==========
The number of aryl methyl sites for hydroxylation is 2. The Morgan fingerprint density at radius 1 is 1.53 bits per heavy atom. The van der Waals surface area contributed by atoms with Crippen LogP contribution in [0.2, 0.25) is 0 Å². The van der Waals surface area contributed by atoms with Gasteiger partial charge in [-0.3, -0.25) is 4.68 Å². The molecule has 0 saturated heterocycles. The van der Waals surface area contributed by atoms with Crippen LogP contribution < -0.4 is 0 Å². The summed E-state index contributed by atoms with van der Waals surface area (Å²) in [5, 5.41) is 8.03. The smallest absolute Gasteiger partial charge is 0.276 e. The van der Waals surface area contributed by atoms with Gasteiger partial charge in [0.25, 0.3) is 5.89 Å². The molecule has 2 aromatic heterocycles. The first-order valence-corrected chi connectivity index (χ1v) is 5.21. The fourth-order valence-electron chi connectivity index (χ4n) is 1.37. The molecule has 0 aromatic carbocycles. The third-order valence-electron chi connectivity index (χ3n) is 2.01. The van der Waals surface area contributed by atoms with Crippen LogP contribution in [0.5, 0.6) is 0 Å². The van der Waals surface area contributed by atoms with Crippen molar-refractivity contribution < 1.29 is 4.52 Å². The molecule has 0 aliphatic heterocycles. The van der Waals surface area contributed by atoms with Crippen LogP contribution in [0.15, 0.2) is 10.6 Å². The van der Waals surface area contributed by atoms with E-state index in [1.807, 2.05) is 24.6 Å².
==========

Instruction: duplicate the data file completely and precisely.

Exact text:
The number of aryl methyl sites for hydroxylation is 2. The Morgan fingerprint density at radius 1 is 1.53 bits per heavy atom. The van der Waals surface area contributed by atoms with Crippen LogP contribution in [0.2, 0.25) is 0 Å². The van der Waals surface area contributed by atoms with Gasteiger partial charge in [-0.3, -0.25) is 4.68 Å². The molecule has 0 saturated heterocycles. The van der Waals surface area contributed by atoms with Crippen LogP contribution < -0.4 is 0 Å². The summed E-state index contributed by atoms with van der Waals surface area (Å²) in [5, 5.41) is 8.03. The smallest absolute Gasteiger partial charge is 0.276 e. The van der Waals surface area contributed by atoms with Gasteiger partial charge in [0.25, 0.3) is 5.89 Å². The molecule has 2 aromatic heterocycles. The first-order valence-corrected chi connectivity index (χ1v) is 5.21. The fourth-order valence-electron chi connectivity index (χ4n) is 1.37. The molecule has 0 aromatic carbocycles. The third-order valence-electron chi connectivity index (χ3n) is 2.01. The van der Waals surface area contributed by atoms with Crippen LogP contribution in [0.5, 0.6) is 0 Å². The van der Waals surface area contributed by atoms with Crippen molar-refractivity contribution < 1.29 is 4.52 Å². The molecule has 0 aliphatic heterocycles. The van der Waals surface area contributed by atoms with Crippen LogP contribution in [0.15, 0.2) is 10.6 Å². The van der Waals surface area contributed by atoms with E-state index in [1.807, 2.05) is 24.6 Å².